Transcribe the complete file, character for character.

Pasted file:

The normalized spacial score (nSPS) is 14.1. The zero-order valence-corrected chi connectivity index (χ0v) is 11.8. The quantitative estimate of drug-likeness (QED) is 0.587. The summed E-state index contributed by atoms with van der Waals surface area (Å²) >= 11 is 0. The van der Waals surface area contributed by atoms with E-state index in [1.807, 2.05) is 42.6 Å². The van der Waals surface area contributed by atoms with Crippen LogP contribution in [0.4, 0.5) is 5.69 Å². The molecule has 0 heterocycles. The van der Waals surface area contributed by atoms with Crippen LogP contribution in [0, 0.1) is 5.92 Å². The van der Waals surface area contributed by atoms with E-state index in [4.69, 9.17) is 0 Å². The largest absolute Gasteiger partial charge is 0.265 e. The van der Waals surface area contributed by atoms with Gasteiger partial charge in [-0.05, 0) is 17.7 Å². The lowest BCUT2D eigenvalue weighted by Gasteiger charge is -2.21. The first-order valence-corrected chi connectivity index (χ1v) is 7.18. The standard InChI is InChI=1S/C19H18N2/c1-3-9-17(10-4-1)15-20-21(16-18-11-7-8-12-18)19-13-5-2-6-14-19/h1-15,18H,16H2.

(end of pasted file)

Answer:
The normalized spacial score (nSPS) is 14.1. The zero-order valence-corrected chi connectivity index (χ0v) is 11.8. The quantitative estimate of drug-likeness (QED) is 0.587. The summed E-state index contributed by atoms with van der Waals surface area (Å²) >= 11 is 0. The van der Waals surface area contributed by atoms with E-state index in [1.807, 2.05) is 42.6 Å². The van der Waals surface area contributed by atoms with Crippen LogP contribution in [0.4, 0.5) is 5.69 Å². The molecule has 0 heterocycles. The van der Waals surface area contributed by atoms with Crippen LogP contribution in [0, 0.1) is 5.92 Å². The van der Waals surface area contributed by atoms with E-state index in [4.69, 9.17) is 0 Å². The largest absolute Gasteiger partial charge is 0.265 e. The van der Waals surface area contributed by atoms with Gasteiger partial charge in [-0.05, 0) is 17.7 Å². The lowest BCUT2D eigenvalue weighted by Gasteiger charge is -2.21. The first-order valence-corrected chi connectivity index (χ1v) is 7.18. The standard InChI is InChI=1S/C19H18N2/c1-3-9-17(10-4-1)15-20-21(16-18-11-7-8-12-18)19-13-5-2-6-14-19/h1-15,18H,16H2.